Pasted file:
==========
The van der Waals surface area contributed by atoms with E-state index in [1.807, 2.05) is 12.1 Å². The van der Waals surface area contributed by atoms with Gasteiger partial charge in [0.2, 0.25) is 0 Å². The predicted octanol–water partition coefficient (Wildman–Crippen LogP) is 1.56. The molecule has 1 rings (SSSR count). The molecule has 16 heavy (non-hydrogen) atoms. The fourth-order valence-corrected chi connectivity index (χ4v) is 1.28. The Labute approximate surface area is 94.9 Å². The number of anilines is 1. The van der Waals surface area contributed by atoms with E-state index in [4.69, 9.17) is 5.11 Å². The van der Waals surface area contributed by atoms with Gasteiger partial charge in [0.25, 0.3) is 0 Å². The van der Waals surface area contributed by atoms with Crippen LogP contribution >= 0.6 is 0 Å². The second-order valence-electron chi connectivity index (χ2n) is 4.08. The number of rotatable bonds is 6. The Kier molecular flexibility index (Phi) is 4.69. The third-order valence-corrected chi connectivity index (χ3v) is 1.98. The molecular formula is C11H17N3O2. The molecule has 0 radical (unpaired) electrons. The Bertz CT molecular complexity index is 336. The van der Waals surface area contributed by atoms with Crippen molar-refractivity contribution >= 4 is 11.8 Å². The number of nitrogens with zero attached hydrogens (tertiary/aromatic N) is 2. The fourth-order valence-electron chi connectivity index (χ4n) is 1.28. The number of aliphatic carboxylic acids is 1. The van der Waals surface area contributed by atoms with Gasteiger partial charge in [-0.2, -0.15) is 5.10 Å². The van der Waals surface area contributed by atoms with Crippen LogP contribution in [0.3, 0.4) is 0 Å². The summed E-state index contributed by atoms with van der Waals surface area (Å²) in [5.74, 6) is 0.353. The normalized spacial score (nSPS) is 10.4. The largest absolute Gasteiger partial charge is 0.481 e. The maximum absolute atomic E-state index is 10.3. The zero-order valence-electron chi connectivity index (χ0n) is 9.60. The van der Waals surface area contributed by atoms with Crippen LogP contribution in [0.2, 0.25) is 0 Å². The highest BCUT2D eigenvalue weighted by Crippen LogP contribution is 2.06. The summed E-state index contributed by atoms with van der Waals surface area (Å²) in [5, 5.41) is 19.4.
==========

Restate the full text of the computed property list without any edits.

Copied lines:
The van der Waals surface area contributed by atoms with E-state index in [1.807, 2.05) is 12.1 Å². The van der Waals surface area contributed by atoms with Gasteiger partial charge in [0.2, 0.25) is 0 Å². The predicted octanol–water partition coefficient (Wildman–Crippen LogP) is 1.56. The molecule has 1 rings (SSSR count). The molecule has 16 heavy (non-hydrogen) atoms. The fourth-order valence-corrected chi connectivity index (χ4v) is 1.28. The Labute approximate surface area is 94.9 Å². The number of anilines is 1. The van der Waals surface area contributed by atoms with E-state index in [4.69, 9.17) is 5.11 Å². The van der Waals surface area contributed by atoms with Gasteiger partial charge in [0.25, 0.3) is 0 Å². The van der Waals surface area contributed by atoms with Crippen LogP contribution >= 0.6 is 0 Å². The second-order valence-electron chi connectivity index (χ2n) is 4.08. The number of rotatable bonds is 6. The Kier molecular flexibility index (Phi) is 4.69. The third-order valence-corrected chi connectivity index (χ3v) is 1.98. The molecular formula is C11H17N3O2. The molecule has 0 radical (unpaired) electrons. The Bertz CT molecular complexity index is 336. The van der Waals surface area contributed by atoms with Crippen molar-refractivity contribution >= 4 is 11.8 Å². The number of nitrogens with zero attached hydrogens (tertiary/aromatic N) is 2. The fourth-order valence-electron chi connectivity index (χ4n) is 1.28. The number of aliphatic carboxylic acids is 1. The van der Waals surface area contributed by atoms with Gasteiger partial charge in [-0.2, -0.15) is 5.10 Å². The van der Waals surface area contributed by atoms with Crippen LogP contribution in [0.3, 0.4) is 0 Å². The summed E-state index contributed by atoms with van der Waals surface area (Å²) in [5.74, 6) is 0.353. The normalized spacial score (nSPS) is 10.4. The largest absolute Gasteiger partial charge is 0.481 e. The maximum absolute atomic E-state index is 10.3. The zero-order valence-electron chi connectivity index (χ0n) is 9.60. The van der Waals surface area contributed by atoms with Crippen LogP contribution in [0.2, 0.25) is 0 Å². The highest BCUT2D eigenvalue weighted by Crippen LogP contribution is 2.06. The summed E-state index contributed by atoms with van der Waals surface area (Å²) in [5, 5.41) is 19.4.